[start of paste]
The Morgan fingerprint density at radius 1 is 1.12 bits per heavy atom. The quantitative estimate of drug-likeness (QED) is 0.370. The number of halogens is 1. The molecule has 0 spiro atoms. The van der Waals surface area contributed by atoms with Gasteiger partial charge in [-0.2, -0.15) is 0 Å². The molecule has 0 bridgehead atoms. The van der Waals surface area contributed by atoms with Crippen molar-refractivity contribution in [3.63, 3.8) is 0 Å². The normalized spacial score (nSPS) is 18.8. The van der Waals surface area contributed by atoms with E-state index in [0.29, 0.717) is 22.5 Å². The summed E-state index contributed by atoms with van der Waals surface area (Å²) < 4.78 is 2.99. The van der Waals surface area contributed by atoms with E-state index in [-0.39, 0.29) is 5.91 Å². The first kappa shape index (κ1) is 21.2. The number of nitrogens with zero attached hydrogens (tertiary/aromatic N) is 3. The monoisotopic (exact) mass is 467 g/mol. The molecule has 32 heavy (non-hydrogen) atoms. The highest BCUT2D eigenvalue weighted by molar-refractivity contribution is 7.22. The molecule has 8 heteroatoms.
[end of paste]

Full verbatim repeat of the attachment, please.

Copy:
The Morgan fingerprint density at radius 1 is 1.12 bits per heavy atom. The quantitative estimate of drug-likeness (QED) is 0.370. The number of halogens is 1. The molecule has 0 spiro atoms. The van der Waals surface area contributed by atoms with Gasteiger partial charge in [-0.2, -0.15) is 0 Å². The molecule has 0 bridgehead atoms. The van der Waals surface area contributed by atoms with Crippen molar-refractivity contribution in [3.63, 3.8) is 0 Å². The normalized spacial score (nSPS) is 18.8. The van der Waals surface area contributed by atoms with E-state index in [0.29, 0.717) is 22.5 Å². The summed E-state index contributed by atoms with van der Waals surface area (Å²) < 4.78 is 2.99. The van der Waals surface area contributed by atoms with E-state index in [-0.39, 0.29) is 5.91 Å². The first kappa shape index (κ1) is 21.2. The number of nitrogens with zero attached hydrogens (tertiary/aromatic N) is 3. The monoisotopic (exact) mass is 467 g/mol. The molecule has 32 heavy (non-hydrogen) atoms. The highest BCUT2D eigenvalue weighted by molar-refractivity contribution is 7.22. The molecule has 8 heteroatoms.